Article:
MIT Creates Camera That “Sees” Around Corners
posted Wednesday, March 21, 2012 at 1:56 PM EDT
We Homo Sapiens are a voyeuristic lot, and between X-Ray glasses and sideways-viewing camera lenses, we have a child-like curiosity about seeing without being seen. If you remember the 1982 sci-fi thriller Blade Runner you will remember how future-cop Deckard, played by Harrison Ford, used an Esper machine that allowed him to see around corners.
Well, while Harrison Ford had to suffer with 2D images, MIT’s media lab has come up with a way to see around corners in 3D, well sort of.
MIT’s experimental lab setup was first introduced last December in a video showing it detect a burst of light traveling through a plastic bottle. The setup involves a femtosecond laser whose beam is bounced off a surface, visible to the camera, like a wall and onto an object just outside the camera’s field of view, such as a hidden mannequin.
Light bouncing off the object is reflected, weakly, back where it is recorded by a detector near the laser. The laser flashes in extremely short bursts measured in quadrillionths of a second while a detector takes its measurements in trillionths of a second.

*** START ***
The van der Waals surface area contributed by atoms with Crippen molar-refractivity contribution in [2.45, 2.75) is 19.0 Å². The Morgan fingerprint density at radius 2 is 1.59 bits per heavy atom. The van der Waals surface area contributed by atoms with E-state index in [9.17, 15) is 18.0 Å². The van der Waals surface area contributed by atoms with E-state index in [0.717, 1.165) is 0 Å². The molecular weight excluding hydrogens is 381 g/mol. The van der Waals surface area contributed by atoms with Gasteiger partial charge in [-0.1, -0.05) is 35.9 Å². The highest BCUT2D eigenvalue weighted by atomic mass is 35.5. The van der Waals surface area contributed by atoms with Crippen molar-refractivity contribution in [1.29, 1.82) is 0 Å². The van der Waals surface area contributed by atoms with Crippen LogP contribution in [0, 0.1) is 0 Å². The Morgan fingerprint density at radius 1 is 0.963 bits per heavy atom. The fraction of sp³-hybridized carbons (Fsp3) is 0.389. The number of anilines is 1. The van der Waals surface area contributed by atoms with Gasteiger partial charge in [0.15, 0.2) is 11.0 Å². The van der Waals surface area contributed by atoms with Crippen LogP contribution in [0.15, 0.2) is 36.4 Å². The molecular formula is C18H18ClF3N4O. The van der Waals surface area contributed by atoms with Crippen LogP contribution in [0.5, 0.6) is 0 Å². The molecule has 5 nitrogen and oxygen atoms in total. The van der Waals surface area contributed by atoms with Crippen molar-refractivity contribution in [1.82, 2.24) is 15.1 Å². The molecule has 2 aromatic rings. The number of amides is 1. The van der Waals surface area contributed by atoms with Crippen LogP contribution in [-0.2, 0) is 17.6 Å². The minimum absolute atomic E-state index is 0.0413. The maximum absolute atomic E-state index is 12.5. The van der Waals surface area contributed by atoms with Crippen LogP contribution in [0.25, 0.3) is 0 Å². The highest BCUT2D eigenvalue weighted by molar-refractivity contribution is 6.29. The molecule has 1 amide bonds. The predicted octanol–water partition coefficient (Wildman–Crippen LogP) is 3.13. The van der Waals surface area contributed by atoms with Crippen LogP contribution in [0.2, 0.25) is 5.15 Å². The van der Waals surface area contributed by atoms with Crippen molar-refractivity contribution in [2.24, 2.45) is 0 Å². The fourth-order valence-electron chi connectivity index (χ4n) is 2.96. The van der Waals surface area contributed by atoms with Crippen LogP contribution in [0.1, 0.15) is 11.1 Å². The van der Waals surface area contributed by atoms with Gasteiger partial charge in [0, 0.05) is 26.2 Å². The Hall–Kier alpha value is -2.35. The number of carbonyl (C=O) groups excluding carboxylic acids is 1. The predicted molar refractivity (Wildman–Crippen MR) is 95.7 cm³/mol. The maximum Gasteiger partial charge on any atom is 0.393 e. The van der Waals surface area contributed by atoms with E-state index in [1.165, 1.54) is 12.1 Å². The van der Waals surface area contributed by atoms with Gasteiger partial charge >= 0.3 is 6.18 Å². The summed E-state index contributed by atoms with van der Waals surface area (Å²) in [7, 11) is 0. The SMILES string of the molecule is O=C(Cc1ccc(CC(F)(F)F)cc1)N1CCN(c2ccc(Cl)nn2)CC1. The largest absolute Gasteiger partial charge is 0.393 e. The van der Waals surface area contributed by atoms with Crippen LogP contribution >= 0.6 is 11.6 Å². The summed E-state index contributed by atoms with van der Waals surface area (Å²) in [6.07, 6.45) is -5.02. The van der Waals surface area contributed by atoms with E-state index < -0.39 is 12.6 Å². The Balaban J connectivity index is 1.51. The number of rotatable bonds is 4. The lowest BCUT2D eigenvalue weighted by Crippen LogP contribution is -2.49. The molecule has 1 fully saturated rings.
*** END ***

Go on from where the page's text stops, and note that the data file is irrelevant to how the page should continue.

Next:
The system measures tiny differences in the time the beam travels to come up with the distances, from which a blurry, but recognizable image is built up.
Team leader Ramesh Raska and his colleagues at MIT had to overcome the problem of walls and other not so shiny surfaces that diffuse and scatter light rather than reflect it. When diffused the light no longer carries any useful information.
While even the ultrafast laser light did scatter to some degree, enough coherent light returned to the detector for the researchers to get their measurements.
This device may not be a forerunner of Blade Runner’s Esper machine (below), but students at MIT might just find themselves having to be extra careful in their dorm rooms.